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The Carboniferous in Iowa, US

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Carboniferous Fossils
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Paleontology and geology

Warm, shallow seas covered Iowa during the Early Carboniferous (Mississippian). Spectacular fossils of crinoids and asteroids (“starfish”) have been collected from rock layers of this time, and lacy bryozoans, cephalopods, and other marine animals are common in the limestones and shales. As the sea retreated from Iowa at the close of the Mississippian, a sequence of river and lake sediments was deposited. Some of the world’s oldest amphibian fossils have been recovered from these layers of rock in east-central and southwestern Iowa.

Late Carboniferous (Pennsylvanian) rocks are quite extensively exposed in southwestern Iowa. Multiple cyclothems, repeating patterns of marine and non-marine sediments, indicate numerous advances and retreats of a shallow sea over this part of the state during this time. Seed ferns and scale trees were common in the coastal swamps adjacent to the sea. Their fossils can be found in abundance in some of these rocks. During the late 1800s and early 1900s, coal resulting from the rich plant life was mined extensively. Iowa’s Pennsylvanian rocks contain large reserves of coal, but its high sulfur content has discouraged continued extraction.

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Research and Collections | Resources

Research and Collections

Researchers (showing 2 of 2 listings)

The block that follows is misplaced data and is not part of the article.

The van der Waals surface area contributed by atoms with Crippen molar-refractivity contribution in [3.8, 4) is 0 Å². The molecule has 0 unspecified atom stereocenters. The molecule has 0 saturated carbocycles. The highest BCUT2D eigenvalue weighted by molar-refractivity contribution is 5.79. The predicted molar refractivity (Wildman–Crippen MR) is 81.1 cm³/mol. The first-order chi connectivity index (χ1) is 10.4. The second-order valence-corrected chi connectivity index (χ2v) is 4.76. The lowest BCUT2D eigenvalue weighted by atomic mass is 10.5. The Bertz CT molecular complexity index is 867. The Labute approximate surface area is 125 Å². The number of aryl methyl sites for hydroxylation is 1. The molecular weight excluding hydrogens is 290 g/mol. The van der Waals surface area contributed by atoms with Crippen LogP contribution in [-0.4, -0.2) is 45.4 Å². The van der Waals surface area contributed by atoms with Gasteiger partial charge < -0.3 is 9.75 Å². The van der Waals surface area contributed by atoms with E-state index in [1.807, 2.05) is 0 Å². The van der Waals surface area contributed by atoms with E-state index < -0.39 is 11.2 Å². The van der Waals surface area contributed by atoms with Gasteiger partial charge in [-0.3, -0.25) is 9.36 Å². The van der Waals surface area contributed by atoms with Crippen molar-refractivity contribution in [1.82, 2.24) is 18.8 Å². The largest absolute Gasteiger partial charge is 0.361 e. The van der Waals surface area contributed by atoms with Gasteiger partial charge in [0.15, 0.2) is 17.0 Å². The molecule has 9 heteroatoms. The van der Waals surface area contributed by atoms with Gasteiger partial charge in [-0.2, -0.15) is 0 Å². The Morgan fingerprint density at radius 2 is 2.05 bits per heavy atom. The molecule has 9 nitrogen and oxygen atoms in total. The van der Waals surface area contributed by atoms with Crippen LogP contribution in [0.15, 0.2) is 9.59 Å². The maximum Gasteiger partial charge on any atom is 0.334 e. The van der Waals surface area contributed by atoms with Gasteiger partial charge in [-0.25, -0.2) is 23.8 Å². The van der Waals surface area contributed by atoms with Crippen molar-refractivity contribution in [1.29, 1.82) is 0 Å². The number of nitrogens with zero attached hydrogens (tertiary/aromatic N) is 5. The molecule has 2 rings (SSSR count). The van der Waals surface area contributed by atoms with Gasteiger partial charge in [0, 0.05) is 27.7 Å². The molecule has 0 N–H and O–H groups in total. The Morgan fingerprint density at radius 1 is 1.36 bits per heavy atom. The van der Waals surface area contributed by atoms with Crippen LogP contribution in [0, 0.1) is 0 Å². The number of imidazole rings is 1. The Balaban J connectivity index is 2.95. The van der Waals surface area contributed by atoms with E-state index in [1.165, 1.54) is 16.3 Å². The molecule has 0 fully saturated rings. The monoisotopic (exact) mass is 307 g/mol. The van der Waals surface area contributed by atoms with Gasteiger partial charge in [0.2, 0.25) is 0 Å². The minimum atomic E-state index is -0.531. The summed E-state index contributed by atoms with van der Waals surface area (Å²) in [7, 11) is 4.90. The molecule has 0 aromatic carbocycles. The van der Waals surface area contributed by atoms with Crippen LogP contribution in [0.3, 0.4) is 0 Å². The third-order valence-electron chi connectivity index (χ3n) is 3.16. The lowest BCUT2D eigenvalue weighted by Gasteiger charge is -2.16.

University of Iowa Paleontology Repository: The UI Paleontology Repository is home to over a million fossils from all over the world and from all time periods, and is used for research and teaching. We also provide education services, hands-on tours around the collections and geology exhibits for schools and community groups, and fossil identification and collection care services.

Dr. Thomas W. Kammer: Specialty: Evolutionary paleoecology of Paleozoic crinoids, plus lithostratigraphy, biostratigraphy, and sequence stratigraphy of marine Mississippian rocks in the east-central United States. Field areas include West Virginia, Kentucky, Indiana, Illinois, Missouri, and Iowa.

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Databases (showing 1 of 1 listings)

Fossils in My Back Yard: Explore a geologic map of Iowa, county by county, to see lists and photos of fossils in the collections of the University of Iowa Paleontology Repository.

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